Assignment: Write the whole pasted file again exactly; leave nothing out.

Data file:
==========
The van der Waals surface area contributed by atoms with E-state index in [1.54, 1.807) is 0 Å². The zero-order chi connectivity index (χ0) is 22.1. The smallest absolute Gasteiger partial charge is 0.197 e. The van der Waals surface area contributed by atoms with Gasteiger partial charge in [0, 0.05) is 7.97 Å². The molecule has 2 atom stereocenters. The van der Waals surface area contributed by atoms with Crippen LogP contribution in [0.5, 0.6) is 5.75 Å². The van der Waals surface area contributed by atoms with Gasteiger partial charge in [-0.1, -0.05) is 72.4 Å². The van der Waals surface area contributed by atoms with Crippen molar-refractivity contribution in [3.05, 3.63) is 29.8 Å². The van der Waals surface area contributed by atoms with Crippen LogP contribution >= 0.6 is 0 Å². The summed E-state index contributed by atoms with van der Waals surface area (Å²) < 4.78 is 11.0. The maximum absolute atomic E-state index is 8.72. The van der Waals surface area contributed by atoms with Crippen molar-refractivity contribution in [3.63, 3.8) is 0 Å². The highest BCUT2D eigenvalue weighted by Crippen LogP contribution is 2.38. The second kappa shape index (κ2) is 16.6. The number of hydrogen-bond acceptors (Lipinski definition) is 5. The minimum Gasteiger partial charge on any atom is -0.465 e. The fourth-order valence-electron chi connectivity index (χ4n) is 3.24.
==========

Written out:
The van der Waals surface area contributed by atoms with E-state index in [1.54, 1.807) is 0 Å². The zero-order chi connectivity index (χ0) is 22.1. The smallest absolute Gasteiger partial charge is 0.197 e. The van der Waals surface area contributed by atoms with Gasteiger partial charge in [0, 0.05) is 7.97 Å². The molecule has 2 atom stereocenters. The van der Waals surface area contributed by atoms with Crippen LogP contribution in [0.5, 0.6) is 5.75 Å². The van der Waals surface area contributed by atoms with Gasteiger partial charge in [-0.1, -0.05) is 72.4 Å². The van der Waals surface area contributed by atoms with Crippen molar-refractivity contribution in [3.05, 3.63) is 29.8 Å². The van der Waals surface area contributed by atoms with Crippen LogP contribution >= 0.6 is 0 Å². The summed E-state index contributed by atoms with van der Waals surface area (Å²) < 4.78 is 11.0. The maximum absolute atomic E-state index is 8.72. The van der Waals surface area contributed by atoms with Crippen molar-refractivity contribution in [3.63, 3.8) is 0 Å². The highest BCUT2D eigenvalue weighted by Crippen LogP contribution is 2.38. The second kappa shape index (κ2) is 16.6. The number of hydrogen-bond acceptors (Lipinski definition) is 5. The minimum Gasteiger partial charge on any atom is -0.465 e. The fourth-order valence-electron chi connectivity index (χ4n) is 3.24.